Muscles generate force in three ways: as they shorten, as they lengthen and while remaining the same length. Contractions that do not result in any joint movement are classed as isometric — a word also used to describe a type of exercise. Isometrics were championed by Charles Atlas in his “Dynamic Tension” correspondence strength-training courses but now are more of a training adjunct than a standalone form of working out. You can perform isometric exercises for virtually every part of your body, including your rectus abdominus muscle, or abs for short. Avoid holding your breath when performing isometrics, as this can significantly raise your blood pressure.
The plank is the most well-known isometric ab exercise and features in both yoga and Pilates workouts. To perform the plank, kneel on all fours and rest your forearms on the floor. Walk your legs back so that your weight is supported on your forearms and forefeet only. Make sure your heels, hips and shoulders form a straight line and hold this position for the desired duration. Do not allow your hips to drop toward the floor, as this places undue strain on your lower back.
Side planks target your ab and waist muscles. Lie on your side with your legs straight and weight resting on your elbow. Lift your hips off the floor so that your weight is supported on your arm and sides of your feet only. Hold this position for the desired duration. You can make this exercise more challenging by elevating your feet on an exercise bench or step.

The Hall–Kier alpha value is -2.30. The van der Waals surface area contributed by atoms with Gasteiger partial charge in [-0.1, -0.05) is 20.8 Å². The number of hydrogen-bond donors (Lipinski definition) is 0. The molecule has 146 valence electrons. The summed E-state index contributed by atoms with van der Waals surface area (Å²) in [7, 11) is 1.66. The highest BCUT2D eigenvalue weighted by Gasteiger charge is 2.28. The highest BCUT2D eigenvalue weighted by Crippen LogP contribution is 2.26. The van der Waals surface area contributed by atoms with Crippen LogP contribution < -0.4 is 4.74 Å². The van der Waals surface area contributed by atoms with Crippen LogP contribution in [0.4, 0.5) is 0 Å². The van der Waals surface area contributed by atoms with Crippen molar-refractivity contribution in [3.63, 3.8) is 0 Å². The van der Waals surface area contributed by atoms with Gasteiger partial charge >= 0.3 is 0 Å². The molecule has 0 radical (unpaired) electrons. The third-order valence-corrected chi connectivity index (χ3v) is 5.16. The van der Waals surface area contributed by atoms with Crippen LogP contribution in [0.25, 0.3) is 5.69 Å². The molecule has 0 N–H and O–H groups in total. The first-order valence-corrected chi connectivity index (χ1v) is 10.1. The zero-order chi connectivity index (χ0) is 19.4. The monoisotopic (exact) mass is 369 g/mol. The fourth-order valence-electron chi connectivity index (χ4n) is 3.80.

The waiter’s walk is an effective isometric abdominal exercise that also improves shoulder joint stability. Stand with your feet together and a dumbbell in one hand. Curl the weight to shoulder level and press it above your head. Brace your abdominal muscles and contract your upper back and shoulder muscles to support the weight. With your arm extended, walk around your training area while focusing on keeping your spine perfectly vertical. On completion, change arms and repeat.
The Pallof press is an isometric ab exercise that uses weights to strengthen your entire midsection. This anti-rotation exercise often is used by therapists to help strengthen the muscles responsible for spine stability. To perform this exercise, stand sideways on a chest-high pulley cable and grasp the handle in both hands. Hold your hands close to your chest and step away from the pulley to tension your arms. From this position, press your arms out in front of you at shoulder level — extending your arms lengthens your levers and increases the degree of rotation you must resist. Draw your arms back into your chest to rest and then repeat. Rest a moment and then perform an identical number of repetitions on the opposite side.
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